And I think Hani hit the nail on the head because it is fundamental human nature to tend to ease – it is even perhaps a sign of human inteligence, I have heard, because without this laziness would we have been so inventive over time? (I am convinced that the invention of the wheel was made a lazy bloke who was just too tired to pull / push or carry his load any farther.). It is such human nature that it is encapsulated in a common French saying: “la facilité amoindrît l’homme”. It is the ease that brings success to technological advances and at the same time it’s “demise” or perhaps more appropriately, it’s risks. Owning a digital camera has never obliged anyone to modify their creative approach to photography – I owned a digital camera for years before I realized that it wasn’t a big deal if I took a bad picture because I could just erase it and not worry about having reduced my film from 24 exposures to 23 (I used to roll my own film and didn’t like the scratches that sometimes appeared in lengths of film that allowed more than 24 exposures.) In the same way that owning a computer and MS Word did not necessarily change the thought that was necessary before typing. I think it is important, however – and I thank Hani for bringing this up – that we be aware of the TEMPTATION that technology creates to click away or type away mindlessly before focusing on the creative act… and as this reply shows, being aware of it does not protect one from falling into the trap.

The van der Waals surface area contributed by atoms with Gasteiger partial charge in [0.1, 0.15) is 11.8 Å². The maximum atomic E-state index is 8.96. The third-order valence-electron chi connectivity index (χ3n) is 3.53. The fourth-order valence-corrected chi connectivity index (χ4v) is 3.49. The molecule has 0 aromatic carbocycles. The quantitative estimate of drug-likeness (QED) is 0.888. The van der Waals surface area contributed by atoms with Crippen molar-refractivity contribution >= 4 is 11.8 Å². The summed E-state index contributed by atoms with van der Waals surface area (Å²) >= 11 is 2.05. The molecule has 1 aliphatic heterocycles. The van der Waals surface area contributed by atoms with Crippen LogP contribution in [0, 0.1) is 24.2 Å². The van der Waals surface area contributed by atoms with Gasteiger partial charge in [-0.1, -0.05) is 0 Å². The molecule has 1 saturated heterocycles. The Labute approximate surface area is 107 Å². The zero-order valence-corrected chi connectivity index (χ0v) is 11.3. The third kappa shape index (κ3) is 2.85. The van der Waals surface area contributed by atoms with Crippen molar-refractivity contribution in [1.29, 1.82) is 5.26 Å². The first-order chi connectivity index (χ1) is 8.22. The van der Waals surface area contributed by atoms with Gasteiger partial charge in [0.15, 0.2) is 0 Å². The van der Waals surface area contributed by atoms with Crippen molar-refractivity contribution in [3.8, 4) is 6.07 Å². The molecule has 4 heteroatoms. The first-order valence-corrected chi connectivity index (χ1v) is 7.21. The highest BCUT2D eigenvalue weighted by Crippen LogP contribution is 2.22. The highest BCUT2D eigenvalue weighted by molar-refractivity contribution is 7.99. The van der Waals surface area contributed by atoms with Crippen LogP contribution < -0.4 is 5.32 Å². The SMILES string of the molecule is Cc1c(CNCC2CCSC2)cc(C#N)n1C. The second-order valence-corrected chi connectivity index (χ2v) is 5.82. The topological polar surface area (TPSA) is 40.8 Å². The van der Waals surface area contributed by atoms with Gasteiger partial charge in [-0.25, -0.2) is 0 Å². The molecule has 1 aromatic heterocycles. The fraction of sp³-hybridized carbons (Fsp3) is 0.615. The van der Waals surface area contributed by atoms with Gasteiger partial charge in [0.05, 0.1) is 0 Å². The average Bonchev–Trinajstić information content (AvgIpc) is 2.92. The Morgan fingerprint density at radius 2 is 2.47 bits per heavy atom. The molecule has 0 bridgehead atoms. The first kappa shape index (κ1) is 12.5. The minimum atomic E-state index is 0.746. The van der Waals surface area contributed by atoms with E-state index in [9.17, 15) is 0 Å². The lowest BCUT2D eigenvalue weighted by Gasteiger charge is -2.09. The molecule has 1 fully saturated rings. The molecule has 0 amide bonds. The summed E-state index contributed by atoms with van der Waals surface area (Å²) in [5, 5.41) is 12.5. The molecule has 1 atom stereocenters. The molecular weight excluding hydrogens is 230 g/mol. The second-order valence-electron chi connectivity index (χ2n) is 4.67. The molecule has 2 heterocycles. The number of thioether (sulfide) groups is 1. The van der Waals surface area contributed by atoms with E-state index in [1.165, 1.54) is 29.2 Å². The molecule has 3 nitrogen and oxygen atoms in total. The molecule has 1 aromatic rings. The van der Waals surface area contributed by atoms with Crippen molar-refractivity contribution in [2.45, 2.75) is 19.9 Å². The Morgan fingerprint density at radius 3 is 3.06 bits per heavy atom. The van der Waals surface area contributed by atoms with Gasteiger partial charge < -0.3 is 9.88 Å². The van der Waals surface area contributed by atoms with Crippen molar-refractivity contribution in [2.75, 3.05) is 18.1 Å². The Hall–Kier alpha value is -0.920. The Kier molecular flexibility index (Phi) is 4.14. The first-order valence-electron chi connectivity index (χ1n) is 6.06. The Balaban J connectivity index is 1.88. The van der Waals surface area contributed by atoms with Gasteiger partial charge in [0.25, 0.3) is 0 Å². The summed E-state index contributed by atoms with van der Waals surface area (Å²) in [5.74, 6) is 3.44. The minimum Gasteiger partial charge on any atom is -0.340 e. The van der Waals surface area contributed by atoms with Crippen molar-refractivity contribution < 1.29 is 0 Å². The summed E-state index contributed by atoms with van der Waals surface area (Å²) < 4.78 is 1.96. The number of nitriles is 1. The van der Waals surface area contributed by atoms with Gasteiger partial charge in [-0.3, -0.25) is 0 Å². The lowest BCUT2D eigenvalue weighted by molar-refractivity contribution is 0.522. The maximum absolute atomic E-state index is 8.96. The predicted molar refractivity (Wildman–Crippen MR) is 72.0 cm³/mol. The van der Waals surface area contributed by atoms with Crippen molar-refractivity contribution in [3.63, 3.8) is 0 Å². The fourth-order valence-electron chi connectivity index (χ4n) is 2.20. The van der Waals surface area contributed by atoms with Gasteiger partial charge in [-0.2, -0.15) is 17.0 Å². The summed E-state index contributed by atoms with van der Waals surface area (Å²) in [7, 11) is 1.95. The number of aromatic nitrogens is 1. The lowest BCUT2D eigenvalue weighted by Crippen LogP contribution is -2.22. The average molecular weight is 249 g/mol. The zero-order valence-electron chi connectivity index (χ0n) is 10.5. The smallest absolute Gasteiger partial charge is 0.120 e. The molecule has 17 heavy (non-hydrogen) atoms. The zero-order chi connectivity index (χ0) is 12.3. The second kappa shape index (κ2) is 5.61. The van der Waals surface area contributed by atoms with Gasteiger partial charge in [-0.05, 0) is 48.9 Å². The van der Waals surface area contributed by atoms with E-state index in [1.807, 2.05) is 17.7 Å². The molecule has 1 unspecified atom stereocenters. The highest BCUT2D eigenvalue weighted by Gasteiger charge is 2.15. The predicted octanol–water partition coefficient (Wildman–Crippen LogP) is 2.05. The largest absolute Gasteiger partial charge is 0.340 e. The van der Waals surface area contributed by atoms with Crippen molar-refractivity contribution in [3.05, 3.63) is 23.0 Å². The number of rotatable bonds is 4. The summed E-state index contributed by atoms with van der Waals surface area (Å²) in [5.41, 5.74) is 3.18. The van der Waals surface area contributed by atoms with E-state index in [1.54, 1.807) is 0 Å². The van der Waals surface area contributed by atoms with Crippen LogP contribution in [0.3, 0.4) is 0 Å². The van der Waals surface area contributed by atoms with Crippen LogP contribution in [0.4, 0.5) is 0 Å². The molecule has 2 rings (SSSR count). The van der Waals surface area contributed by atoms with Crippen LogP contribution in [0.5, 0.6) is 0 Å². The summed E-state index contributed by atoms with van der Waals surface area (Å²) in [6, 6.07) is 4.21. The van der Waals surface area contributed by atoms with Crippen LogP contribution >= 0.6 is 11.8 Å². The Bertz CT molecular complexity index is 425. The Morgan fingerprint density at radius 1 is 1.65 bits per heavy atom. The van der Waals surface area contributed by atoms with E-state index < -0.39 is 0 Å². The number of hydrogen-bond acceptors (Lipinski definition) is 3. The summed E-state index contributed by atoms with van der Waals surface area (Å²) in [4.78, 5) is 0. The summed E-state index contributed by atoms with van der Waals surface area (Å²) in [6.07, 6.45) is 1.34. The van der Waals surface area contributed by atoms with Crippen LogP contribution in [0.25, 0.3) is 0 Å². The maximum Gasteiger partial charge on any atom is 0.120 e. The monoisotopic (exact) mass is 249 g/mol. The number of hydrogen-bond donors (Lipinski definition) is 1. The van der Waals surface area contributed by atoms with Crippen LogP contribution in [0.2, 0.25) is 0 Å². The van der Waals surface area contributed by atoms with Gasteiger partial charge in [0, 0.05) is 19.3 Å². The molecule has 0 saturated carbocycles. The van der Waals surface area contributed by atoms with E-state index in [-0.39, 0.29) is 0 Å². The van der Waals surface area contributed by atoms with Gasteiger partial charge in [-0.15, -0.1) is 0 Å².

2. Hi Alec, thanks for taking the time of writing a detailed feedback. Appreciate it! Indeed, interesting parallel re writing. I remember having written a couple of letters (pen and paper variety) to my kids when they had moved to university, and discovered that the process was so different – used different muscles both in the hands and in the brain — than typing on a computer (with the consequent ease of editing). And the result was also different, I believe. When you know you are committing words to paper, you take your time before placing the pen on paper.